Saddle Ranch Chop House allows diners to put together a feast from a menu loaded with steaks and salads, then rock and ride with the restaurant's "rock meets Western" theme. Chow on a sizzling steak, such as the charbroiled, marble-cut rib eye ($24.99), or chomp into the pineapple teriyaki burger, served with a wasabi cream sauce ($11.99). To wash down a full order of barbecue baby back ribs ($21.99), take part in the Texas Tea Party, a stiff concoction of vodka, gin, rum, tequila, sweet-and-sour mix, and Coke. Saddle Ranch Chop House's seasoned chefs also cook breakfast and brunchy grub, such as cinnamon swirl Texas toast ($9.99) and buttermilk pancakes topped with fresh fruit ($8.99), until 3 p.m.
Carvers Steaks & Chops prepares a menu of certified Angus beef in a traditional, friendly American steak-house atmosphere. Dive into an 8-ounce stuffed fillet, brimming with blue-cheese mushroom duxelle and tucked into a sleeping bag of bacon ($31), or wrap tongues around a 14-ounce whiskey-peppercorn pork chop crowned with mushrooms ($22). Nonbovine entrees include the parmesan-crusted sea bass, swiftly swimming through béarnaise sauce ($26). Specialty beverages from Carvers' full-service bar make excellent escorts for the upscale fare.
A bowl of clear soup and a salad serve as the opening act for the main attraction at Ooka Hibachi: the hibachi chefs. They stage cooking performances from behind the grill right by your table, flipping shrimp and sizzling steaks with the skill of a blackjack dealer with spatulas for hands. Away from the searing and excitement, there are sushi chefs in the dining room, who build maki rolls and hand rolls from fresh cuts of fresh fish and vinegared rice. Rounding out the menu of Japanese fare: teriyaki and tempura entrees, noodle dishes, and a number of sweet desserts, including a fried banana with ice cream.
Named for their founder, a renegade radio host and showman, Bill Johnson's Big Apple Restaurants please palates with a menu of hearty American fare. Warm up your appetite with Grand Canyon nachos, which––just like the real Grand Canyon––are covered with beef, black beans, avocado, jalapeños, and more ($9). Mama's breaded pork chops ($13.50) and southern fried 1/2 chicken ($14) counterbalance a beefy selection of steaks. A six-ounce sirloin paired with endless popcorn shrimp ($15) tests the limits of appetites and pants, and a bacon-wrapped eight-ounce sirloin filet ($15) brings barnyard frenemies together at last. Guests can also make their own meaty matches with the Make Your Own Smoked Combo option ($17), which allows diners to make three selections from a smoked smorgasbord of pork ribs, beef ribs, pulled pork, smoked brisket, hot links, and barbecue-smoked chicken.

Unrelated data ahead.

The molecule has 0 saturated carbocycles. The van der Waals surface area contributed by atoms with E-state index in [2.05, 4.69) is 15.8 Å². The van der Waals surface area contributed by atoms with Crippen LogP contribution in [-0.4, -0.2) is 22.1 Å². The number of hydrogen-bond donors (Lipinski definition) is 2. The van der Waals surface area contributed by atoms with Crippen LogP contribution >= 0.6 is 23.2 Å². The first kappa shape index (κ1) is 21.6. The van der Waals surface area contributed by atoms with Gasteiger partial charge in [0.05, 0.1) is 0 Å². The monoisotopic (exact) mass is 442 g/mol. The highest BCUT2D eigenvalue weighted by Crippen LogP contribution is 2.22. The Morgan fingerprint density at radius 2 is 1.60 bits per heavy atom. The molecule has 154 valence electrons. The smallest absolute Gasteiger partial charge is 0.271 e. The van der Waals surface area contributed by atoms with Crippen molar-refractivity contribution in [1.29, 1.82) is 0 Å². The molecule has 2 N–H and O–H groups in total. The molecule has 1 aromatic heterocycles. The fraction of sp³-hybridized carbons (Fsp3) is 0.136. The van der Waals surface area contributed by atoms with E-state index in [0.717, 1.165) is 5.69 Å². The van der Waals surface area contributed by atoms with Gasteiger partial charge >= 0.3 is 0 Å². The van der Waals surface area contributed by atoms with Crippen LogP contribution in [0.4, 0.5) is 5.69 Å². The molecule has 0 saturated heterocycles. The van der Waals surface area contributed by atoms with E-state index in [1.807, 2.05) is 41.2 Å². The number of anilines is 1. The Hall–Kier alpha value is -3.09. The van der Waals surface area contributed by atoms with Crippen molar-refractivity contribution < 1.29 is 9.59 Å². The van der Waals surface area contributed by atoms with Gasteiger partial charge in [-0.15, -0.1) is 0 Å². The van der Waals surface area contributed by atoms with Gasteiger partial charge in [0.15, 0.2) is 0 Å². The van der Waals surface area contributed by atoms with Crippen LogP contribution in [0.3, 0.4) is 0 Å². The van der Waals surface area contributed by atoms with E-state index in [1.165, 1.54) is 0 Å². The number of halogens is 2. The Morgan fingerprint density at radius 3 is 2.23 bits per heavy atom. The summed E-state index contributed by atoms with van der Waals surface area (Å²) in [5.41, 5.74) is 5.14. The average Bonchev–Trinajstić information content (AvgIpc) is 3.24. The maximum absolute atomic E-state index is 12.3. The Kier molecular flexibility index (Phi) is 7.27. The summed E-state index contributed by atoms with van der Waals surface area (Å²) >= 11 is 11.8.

Rustler’s Rooste has come a long way since its original location posed as a hideout for cattle ranchers in the 1970’s. Today, the family-owned restaurant resides in a two-story, 1,500-seat building nestled amid the Arizona Grand Resort. Here, diners can admire the distant city lights as they chow down on dinner meals of Western steakhouse fare that includes rattlesnake appetizers, family-style barbeque chicken, top sirloin steaks, and homemade bread pudding. Though dinner starts at 5 p.m., guests can head to the second floor lounge for happy hour cocktails and unobstructed views of the live music bands, such as The Peso Dollar Band, playing nightly on the main-level dance floor. And for those looking to make a quick escape to the dance floor, a built-in slide quickly sends riders zooming from the lounge to the dining room.
Rustler’s rustic décor, which also includes wagon wheel chandeliers and an outdoor patio with fire pit, gives the restaurant a true Western feel, which is why many choose to use its extensive space for weddings, banquets, and reunions for the guild of television cowboy actors.
As they stroll along the green, undulating grounds of the Marriott's Wildfire Golf Club, guests watch as a fire pit slowly comes into view. White sand golf hazards slope along the grassy surface, and rows of palm trees sway. Then, they arrive at their destination: Meritage Steakhouse. Inside, spotted cowhides cover chairs beneath cream-and-burgundy ceilings high enough to allow room for a black-tie food fight. Expansive windows complement meals with natural sunlight and landscape views.
All of this is the setting for the restaurant's main draw: steaks. Filet or porterhouse, dressed with b?arnaise or white truffle butter, paired with lobster tail or scallops, the steaks are filled with a soft textured tenderness that only comes from using the best aged, marbled cuts. Meritage operates on an organic, sustainable philosophy, and partners with a largely local community of farmers, fisheries, and artisans. All of the steaks hail from just two ranches?one in California and one in Colorado?that pride themselves on their cattle's vegetarian diets.